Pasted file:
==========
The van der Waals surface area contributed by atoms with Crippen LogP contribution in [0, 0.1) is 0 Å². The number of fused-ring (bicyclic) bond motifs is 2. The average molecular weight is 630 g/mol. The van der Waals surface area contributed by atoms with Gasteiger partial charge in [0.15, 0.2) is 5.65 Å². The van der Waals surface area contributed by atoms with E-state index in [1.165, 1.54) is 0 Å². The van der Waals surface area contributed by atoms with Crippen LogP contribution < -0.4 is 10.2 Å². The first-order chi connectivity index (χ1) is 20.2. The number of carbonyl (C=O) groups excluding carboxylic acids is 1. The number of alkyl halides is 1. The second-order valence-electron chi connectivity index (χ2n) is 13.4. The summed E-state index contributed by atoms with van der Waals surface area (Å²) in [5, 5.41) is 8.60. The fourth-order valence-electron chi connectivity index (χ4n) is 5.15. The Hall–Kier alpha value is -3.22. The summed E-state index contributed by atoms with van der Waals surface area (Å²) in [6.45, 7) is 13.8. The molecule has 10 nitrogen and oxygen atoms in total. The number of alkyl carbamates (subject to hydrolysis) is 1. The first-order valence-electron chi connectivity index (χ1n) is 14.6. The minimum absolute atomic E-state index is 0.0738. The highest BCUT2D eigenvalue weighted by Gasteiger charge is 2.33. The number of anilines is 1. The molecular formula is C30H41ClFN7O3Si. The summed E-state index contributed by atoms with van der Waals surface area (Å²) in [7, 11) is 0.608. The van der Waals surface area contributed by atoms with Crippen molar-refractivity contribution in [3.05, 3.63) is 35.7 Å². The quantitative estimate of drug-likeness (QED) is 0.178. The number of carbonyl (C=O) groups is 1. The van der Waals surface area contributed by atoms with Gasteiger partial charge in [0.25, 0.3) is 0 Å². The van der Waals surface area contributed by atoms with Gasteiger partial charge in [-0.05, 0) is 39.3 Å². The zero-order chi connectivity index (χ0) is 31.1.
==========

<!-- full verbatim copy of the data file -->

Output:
The van der Waals surface area contributed by atoms with Crippen LogP contribution in [0, 0.1) is 0 Å². The number of fused-ring (bicyclic) bond motifs is 2. The average molecular weight is 630 g/mol. The van der Waals surface area contributed by atoms with Gasteiger partial charge in [0.15, 0.2) is 5.65 Å². The van der Waals surface area contributed by atoms with E-state index in [1.165, 1.54) is 0 Å². The van der Waals surface area contributed by atoms with Crippen LogP contribution < -0.4 is 10.2 Å². The first-order chi connectivity index (χ1) is 20.2. The number of carbonyl (C=O) groups excluding carboxylic acids is 1. The number of alkyl halides is 1. The second-order valence-electron chi connectivity index (χ2n) is 13.4. The summed E-state index contributed by atoms with van der Waals surface area (Å²) in [5, 5.41) is 8.60. The fourth-order valence-electron chi connectivity index (χ4n) is 5.15. The Hall–Kier alpha value is -3.22. The summed E-state index contributed by atoms with van der Waals surface area (Å²) in [6.45, 7) is 13.8. The molecule has 10 nitrogen and oxygen atoms in total. The number of alkyl carbamates (subject to hydrolysis) is 1. The first-order valence-electron chi connectivity index (χ1n) is 14.6. The minimum absolute atomic E-state index is 0.0738. The highest BCUT2D eigenvalue weighted by Gasteiger charge is 2.33. The number of anilines is 1. The molecular formula is C30H41ClFN7O3Si. The summed E-state index contributed by atoms with van der Waals surface area (Å²) in [7, 11) is 0.608. The van der Waals surface area contributed by atoms with Crippen molar-refractivity contribution in [3.05, 3.63) is 35.7 Å². The quantitative estimate of drug-likeness (QED) is 0.178. The number of carbonyl (C=O) groups is 1. The van der Waals surface area contributed by atoms with Gasteiger partial charge in [0.25, 0.3) is 0 Å². The van der Waals surface area contributed by atoms with Gasteiger partial charge in [-0.05, 0) is 39.3 Å². The zero-order chi connectivity index (χ0) is 31.1.